Scatter Diagrams The scatter diagram is arguably the simplest of the seven basic quality tools. It is used to determine the correlation between two variables. It can show a positive correlation, a negative correlation, or no correlation.
A Services Example Flight delays at Midway Cause and Effect Diagrams Check Sheets Pareto Analysis
Problem: Delayed Flights No one is sure why, but plenty of opinions “Management by Fact” CI Tools we will use: – Fishbone diagram – Check sheets – Pareto analysis
Cause and Effect Diagram ASKS: What are the possible causes? Root cause analysis — open and narrow phases
Generic C&E Diagram
Midway C&E diagram
Check Sheets (root cause analysis -- closed phase) Event:Day 1Day 2Day 3 Late arrivalII I Gate occupied Too few agentsII Accepting late passengers IIIIIII
Pareto Analysis (sorted histogram) Late passengers Late arrivals Late baggage to aircraft Weather Other (160)
Percent of each out of 480 total incidents... Late passengers 21% Late arrivals 18% Late baggage to aircraft 15% Weather 14% Other 33%
Run Charts and Scatter Plots Time Measure Variable Y Variable X Run Scatter
Control Charts In the context of the seven total quality tools, run charts and control charts are typically thought of as being one tool together. The control chart is a more sophisticated version of the run chart. The run chart records the output results of a process over time. For this reason, the run chart is sometimes called a trend chart. The weakness of the run chart is that it does not tell whether the variation is the result of special causes or common causes. This weakness gave rise to the control chart.
Data are plotted just as they are on a run chart, but a lower control limit, an upper control limit, and a process average are added. The plotted data stays between the upper control limit and lower control limit while varying about the center line or average only so long as the variation is the result of common causes such as statistical variation.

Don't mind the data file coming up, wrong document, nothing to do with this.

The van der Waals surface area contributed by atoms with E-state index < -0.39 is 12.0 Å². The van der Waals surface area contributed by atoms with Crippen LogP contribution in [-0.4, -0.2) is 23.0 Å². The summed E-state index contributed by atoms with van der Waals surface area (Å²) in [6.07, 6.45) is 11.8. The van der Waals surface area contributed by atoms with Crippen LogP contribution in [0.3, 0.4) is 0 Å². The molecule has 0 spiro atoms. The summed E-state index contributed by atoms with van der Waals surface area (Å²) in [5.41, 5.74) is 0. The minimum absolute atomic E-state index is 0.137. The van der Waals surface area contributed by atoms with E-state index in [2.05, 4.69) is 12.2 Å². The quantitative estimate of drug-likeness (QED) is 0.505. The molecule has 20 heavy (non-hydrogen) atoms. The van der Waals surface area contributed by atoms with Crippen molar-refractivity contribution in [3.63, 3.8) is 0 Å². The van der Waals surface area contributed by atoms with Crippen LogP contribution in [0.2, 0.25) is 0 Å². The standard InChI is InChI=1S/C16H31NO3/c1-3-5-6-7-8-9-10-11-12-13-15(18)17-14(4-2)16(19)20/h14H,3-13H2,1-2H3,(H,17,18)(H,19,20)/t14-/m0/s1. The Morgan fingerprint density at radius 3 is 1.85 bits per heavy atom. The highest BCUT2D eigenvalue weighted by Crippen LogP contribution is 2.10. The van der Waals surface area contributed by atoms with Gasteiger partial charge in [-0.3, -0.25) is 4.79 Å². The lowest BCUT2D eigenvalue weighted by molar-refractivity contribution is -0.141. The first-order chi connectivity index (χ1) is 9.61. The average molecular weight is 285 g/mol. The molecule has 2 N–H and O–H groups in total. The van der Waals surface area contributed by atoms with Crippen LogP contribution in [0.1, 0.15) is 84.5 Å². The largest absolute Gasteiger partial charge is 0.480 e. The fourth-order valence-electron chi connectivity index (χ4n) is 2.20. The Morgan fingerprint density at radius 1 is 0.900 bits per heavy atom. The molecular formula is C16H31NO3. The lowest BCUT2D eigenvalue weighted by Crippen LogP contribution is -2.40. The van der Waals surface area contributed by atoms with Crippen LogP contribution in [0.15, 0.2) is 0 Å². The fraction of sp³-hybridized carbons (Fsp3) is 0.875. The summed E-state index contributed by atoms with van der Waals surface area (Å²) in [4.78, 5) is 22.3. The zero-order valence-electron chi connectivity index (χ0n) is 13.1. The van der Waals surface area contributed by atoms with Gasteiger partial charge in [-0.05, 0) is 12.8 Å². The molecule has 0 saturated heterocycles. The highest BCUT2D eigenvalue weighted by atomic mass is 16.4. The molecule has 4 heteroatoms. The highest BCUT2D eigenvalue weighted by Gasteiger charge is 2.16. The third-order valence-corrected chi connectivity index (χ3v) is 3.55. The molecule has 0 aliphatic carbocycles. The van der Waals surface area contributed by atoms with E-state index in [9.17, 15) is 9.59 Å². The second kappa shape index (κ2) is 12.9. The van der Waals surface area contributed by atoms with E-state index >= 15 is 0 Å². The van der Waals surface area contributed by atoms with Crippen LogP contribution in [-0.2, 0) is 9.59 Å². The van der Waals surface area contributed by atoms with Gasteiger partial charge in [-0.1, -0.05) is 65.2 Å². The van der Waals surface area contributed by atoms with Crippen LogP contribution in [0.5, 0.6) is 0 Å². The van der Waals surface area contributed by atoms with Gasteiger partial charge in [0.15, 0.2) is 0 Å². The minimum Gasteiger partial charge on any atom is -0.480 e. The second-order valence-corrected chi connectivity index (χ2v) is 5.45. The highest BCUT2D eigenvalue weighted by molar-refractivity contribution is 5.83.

Control Charts In general, control charts are used to plot production values and variation over time. These charts can then be analyzed to determine if changes in production values or variation are due to the inherent variability of the process or a specific correctable cause. Control charts for variables are fairly straightforward and can be quite useful in material production and construction situations. Four popular control charts within the manufacturing industry are Control chart for variables. Control chart for attributes. Cumulative sum control chart. Exponentially weighted moving average (EWMA) control chart.
Control Charts Control chart for variables. In variable sampling, measurements are monitored as continuous variables. Because they retain and use actual measurement data, variable sampling plans retain more information per sample than do attribute sampling plans (Freeman and Grogan, 1998). This implies that compared to attribute sampling, it takes fewer samples to get the same information. Because of this, most statistical acceptance plans use variable sampling. Control chart for attributes. This chart is used when a number cannot easily represent the quality characteristic. Therefore, each item is classified as "conforming" or "nonconforming" to the particular specification for the quality characteristic being examined. These charts look similar to control charts for variables but are based on a binomial distribution instead of a normal distribution. Two of the most common attribute control charts are for fraction nonconforming and defects.